In August, Arnold Park et al. published a paper on using Sendai virus, from the paramixoviridae family, for gene editing with CRISPR/Cas9. Despite being a close relative of human parainfluenza viruses, Sendai virus has not ever been associated with human disease, making it a presumably safe vector for gene editing. Researchers were attracted to using Sendai virus in this manner because it infects a wide variety of tissue types, replicates quickly, and it effectively expresses foreign genes.
The research team created a Human Embryonic Kidney cell line (HEK293), and noted that the Sendai virus-Cas9 duo resulted in 98% mutagenesis of the reporter gene. Additionally, the Sendai virus-Cas9 duo achieved 75-90% mutagenesis of HEK293 alleles in human white blood cells without selecting for transduction. Moreover, the study reported negligible (0.05% above control) to no off target effects.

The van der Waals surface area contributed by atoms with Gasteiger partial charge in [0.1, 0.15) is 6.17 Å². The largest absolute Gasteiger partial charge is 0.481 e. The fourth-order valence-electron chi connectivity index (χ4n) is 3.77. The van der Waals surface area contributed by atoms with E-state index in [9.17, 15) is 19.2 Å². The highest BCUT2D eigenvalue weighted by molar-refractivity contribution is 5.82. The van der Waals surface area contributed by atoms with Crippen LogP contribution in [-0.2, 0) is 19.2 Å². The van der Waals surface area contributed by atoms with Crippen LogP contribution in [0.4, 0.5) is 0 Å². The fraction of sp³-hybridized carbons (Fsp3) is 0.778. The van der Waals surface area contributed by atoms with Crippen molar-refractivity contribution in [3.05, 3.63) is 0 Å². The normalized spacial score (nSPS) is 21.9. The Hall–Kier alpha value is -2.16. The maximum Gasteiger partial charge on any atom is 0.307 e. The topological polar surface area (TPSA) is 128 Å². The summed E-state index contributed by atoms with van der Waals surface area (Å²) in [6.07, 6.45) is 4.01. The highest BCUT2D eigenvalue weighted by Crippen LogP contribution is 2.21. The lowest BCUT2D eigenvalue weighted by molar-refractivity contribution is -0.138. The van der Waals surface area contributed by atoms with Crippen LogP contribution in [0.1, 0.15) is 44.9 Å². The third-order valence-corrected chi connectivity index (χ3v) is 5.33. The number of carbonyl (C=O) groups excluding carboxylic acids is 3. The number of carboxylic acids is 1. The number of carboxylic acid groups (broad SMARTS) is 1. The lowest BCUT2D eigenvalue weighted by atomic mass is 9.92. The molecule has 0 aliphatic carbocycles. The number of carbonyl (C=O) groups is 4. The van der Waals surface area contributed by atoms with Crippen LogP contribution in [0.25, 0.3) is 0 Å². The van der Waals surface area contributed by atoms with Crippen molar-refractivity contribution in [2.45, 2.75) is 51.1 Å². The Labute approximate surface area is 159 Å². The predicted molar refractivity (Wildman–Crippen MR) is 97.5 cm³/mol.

Other researchers have demonstrated the benefits of using DNA viruses such as lentiviruses for gene editing. However, those studies required selecting for transduced cells in order to yield high efficacy rates (75-88%). Park et al. has shown with Sendai viruses that RNA viruses can yield equal or better results without having to select for transduction. This greatly increases the efficiency of gene editing with CRISPR/Cas9 overall.
Check out the article here: